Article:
This map provides geologic information for land-use decisions.|
Geologic mapping, in support of the USGS Omaha-Kansas City Geologic Mapping
Project, shows the spatial distribution of artificial-fill, alluvial, eolian,
and glacial deposits and bedrock in and near Omaha, Nebraska. Artificial fill
deposits are mapped chiefly beneath commercial structures, segments of
interstate highways and other major highways, railroad tracks, airport runways,
and military facilities, and in landfills and earth fills. Alluvial deposits
are mapped beneath flood plains, in stream terraces, and on hill slopes. They
include flood-plain and stream-channel alluvium, sheetwash alluvium, and
undivided sheetwash alluvium and stream alluvium. Wind-deposited loess forms
sheets that mantle inter-stream areas and late Wisconsin terrace alluvium.
Peoria Loess is younger of the two loess sheets and covers much of the
inter-stream area in the map area. Loveland Loess is older and is exposed in a
few small areas in the eastern part of the map area. Glacial deposits are
chiefly heterogeneous, ice-deposited, clayey material (till) and minor
interstratified stream-deposited sand and gravel. Except for small outcrops,
glacial deposits are covered by eolian and alluvial deposits throughout most of
the map area. Bedrock is locally exposed in natural exposures along the major
streams and in quarries. It consists of Dakota Sandstone and chiefly limestone
and shale of the Lansing and Kansas City Groups. Sand and gravel in flood plain
and stream-channel alluvium in the Platte River valley are used mainly for
concrete aggregate. Limestone of the Lansing and Kansas City Groups is used for
road-surfacing material, rip rap, and fill material.
Surficial deposits are mapped where they are estimated to be at least 1 m
thick. Most of the surficial deposits are poorly exposed. The surficial
deposits were locally observed in foundation excavations, road cuts, and other
exposures in 1995 and 1996. Thin, discontinuous sheetwash alluvium (Qsw) and
small artificial-fill deposits (af) were not mapped. Small outcrops of
Loveland Loess, till, Dakota Sandstone, and limestone outcrops of the Lansing
and Kansas City Groups that are too small to map are shown as symbols. Mapping
in and near Omaha is modified from that of Miller (1964, plates 2 and 3 at
1:24,000 scale). Mapping in the rest of the map area is based primarily on
interpretation of 1:15,840- and 1:20,000-scale county soil maps (Bartlett,
1975; Borchers and others, 1984; Branham, 1989; Nixon, 1982) and interpretation
of aerial photography, supplemented by examination of artificial and natural
exposures. The aerial photography includes: 1:40,000-scale, black-and-white,
aerial photographs taken in April and May 1990 and in March and April 1993, and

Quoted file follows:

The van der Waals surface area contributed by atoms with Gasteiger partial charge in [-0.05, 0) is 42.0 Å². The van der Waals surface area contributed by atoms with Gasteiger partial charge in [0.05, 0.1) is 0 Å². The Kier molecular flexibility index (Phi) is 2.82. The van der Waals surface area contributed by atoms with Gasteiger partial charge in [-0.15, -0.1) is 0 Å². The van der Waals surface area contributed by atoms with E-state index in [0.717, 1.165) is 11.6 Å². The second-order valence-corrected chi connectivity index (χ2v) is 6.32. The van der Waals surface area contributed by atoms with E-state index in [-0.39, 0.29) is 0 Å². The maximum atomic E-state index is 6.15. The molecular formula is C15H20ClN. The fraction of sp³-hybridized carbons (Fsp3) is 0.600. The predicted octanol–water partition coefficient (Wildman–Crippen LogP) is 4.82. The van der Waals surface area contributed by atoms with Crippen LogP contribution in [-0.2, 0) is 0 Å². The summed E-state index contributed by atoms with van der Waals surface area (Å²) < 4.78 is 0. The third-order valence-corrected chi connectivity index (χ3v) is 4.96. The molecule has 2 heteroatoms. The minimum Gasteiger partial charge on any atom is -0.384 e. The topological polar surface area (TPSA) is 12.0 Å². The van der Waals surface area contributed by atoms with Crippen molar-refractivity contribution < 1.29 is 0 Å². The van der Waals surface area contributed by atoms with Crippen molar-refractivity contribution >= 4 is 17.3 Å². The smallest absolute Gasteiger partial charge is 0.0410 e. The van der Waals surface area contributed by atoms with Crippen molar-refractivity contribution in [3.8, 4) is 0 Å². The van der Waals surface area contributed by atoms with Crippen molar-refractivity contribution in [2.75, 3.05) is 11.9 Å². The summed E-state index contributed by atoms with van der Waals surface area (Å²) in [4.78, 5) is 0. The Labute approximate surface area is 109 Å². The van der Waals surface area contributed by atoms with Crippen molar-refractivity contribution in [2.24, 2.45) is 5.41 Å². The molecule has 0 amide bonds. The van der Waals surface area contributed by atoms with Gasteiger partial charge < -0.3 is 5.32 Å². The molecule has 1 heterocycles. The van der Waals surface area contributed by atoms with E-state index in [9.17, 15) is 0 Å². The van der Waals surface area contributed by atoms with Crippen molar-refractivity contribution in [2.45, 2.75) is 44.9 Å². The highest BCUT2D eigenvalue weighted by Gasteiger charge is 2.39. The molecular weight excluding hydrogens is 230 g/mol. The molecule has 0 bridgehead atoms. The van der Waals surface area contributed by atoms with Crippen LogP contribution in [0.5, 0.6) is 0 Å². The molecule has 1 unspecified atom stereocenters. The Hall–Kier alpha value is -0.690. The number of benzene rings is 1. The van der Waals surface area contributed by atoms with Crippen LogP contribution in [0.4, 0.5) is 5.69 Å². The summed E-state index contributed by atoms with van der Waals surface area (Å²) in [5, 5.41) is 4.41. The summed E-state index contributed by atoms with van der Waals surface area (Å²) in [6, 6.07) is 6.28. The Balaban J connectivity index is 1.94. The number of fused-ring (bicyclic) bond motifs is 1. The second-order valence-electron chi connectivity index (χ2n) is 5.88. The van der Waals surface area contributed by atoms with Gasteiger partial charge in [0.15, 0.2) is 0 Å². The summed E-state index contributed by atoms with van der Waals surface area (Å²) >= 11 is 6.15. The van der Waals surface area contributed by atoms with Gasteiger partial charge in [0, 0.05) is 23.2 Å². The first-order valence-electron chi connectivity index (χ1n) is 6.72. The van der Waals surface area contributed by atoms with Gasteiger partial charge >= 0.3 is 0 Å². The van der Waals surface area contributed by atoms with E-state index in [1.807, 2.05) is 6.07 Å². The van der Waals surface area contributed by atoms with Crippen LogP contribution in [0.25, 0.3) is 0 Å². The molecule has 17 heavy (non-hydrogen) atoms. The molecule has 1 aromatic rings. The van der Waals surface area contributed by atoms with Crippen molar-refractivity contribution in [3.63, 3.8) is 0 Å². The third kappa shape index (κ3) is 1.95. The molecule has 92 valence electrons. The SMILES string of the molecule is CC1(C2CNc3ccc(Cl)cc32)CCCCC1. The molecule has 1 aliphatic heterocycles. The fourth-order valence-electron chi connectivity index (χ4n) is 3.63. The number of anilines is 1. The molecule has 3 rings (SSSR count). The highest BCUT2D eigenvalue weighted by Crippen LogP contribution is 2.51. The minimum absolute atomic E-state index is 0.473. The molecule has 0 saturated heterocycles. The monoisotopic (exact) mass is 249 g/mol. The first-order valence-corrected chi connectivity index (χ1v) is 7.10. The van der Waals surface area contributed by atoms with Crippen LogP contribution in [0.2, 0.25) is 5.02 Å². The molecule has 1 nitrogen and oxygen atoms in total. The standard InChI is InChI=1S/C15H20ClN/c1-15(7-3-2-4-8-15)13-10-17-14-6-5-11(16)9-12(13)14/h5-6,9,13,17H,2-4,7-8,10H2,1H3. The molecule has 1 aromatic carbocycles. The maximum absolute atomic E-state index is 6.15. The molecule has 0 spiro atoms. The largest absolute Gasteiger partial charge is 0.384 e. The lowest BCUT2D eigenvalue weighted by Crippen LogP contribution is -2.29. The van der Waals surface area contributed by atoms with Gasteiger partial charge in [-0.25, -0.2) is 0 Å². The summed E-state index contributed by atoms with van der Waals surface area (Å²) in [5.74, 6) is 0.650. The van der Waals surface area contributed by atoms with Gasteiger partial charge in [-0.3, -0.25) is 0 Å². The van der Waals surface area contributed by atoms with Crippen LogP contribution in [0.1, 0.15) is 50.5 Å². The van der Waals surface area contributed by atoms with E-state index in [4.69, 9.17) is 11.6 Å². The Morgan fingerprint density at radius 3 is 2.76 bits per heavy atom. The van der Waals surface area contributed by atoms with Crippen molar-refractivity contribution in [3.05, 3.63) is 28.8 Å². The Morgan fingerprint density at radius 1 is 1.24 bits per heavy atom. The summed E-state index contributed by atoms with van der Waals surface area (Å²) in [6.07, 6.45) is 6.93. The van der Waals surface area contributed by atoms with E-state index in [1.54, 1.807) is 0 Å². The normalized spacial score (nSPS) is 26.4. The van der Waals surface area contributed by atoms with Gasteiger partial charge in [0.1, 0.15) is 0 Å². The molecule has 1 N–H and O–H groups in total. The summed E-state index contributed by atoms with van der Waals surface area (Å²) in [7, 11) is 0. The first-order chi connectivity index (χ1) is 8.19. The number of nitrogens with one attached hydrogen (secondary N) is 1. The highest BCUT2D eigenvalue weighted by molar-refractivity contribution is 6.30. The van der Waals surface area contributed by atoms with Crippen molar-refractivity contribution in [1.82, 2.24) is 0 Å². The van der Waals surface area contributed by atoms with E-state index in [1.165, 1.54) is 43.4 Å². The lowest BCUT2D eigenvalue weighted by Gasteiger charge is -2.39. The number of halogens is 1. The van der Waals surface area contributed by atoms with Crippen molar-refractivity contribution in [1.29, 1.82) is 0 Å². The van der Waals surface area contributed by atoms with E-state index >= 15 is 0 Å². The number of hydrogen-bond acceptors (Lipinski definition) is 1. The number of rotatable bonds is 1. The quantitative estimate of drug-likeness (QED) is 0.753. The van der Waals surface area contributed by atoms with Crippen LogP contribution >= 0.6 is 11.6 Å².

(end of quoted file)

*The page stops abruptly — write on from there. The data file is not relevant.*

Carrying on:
also 1:60,000-scale, color infrared, aerial photographs taken in May 1981 and
April 1982. Age assignments for surficial deposits are based in part on soil
development. Soil-horizon designations and textural terms, such as silt loam
and clay loam, are those of the Soil Survey Staff (1975). Grain-size ranges
given for surficial deposits are estimates that are based on the modified
Wentworth scale (American Geological Institute, 1982). Dry matrix colors of the
surficial deposits were determined by comparison with Munsell Soil Color Charts
(Munsell Color, 1973). In general, colors of the surficial deposits are
similar to those of the bedrock and other materials from which the deposits
were derived. Unweathered to slightly weathered surficial deposits observed in
the map area commonly range from gray (5Y 6/1) to very pale brown (10YR 8/4).
In this report, the terms "alluvium" and "alluvial" refer to surficial
material transported by running water confined to channels (stream alluvium) as
well as material transported by running water not confined to channels
(sheetwash alluvium). The term "colluvial" here refers to surficial material
transported down slopes chiefly by mass-movement (gravity-driven) processes,
such as creep. All of the radiocarbon and thermoluminescence ages in this
report are uncalibrated. The thickness and grain-size ranges of surficial map
units are based chiefly on interpretation of approximately 300 unpublished
drill-hole logs and approximately 30 water-well logs on file with the
Conservation and Survey Division, University of Nebraska-Lincoln, and test-hole
data summarized by Burchett (1965) and Burchett and Smith (1989a, 1989b).
Metric units are used in this report. (See text for complete bibliographic
Coverages included in this geospatial database:
>ompnt100 coverage: Contains geologic points for sites classified as bedrock,
Loveland Loess, or Till.
>ombdy100 coverage: Contains lines defining state and county boundaries
derived from USGS DLG data.
>omtrn100 coverage: Contains lines defining linear transportation
features (highways and roads) derived from USGS DLG data.
>omhyp100 coverage: Contains lines defining hypsographic features derived from
USGS DLG data.
>omhyd100 coverage: Contains polygons and lines defining hydrographic features
derived from USGS DLG data.
>ommea100 coverage: Contains lines defining scarps bordering former channels
of the Missouri River.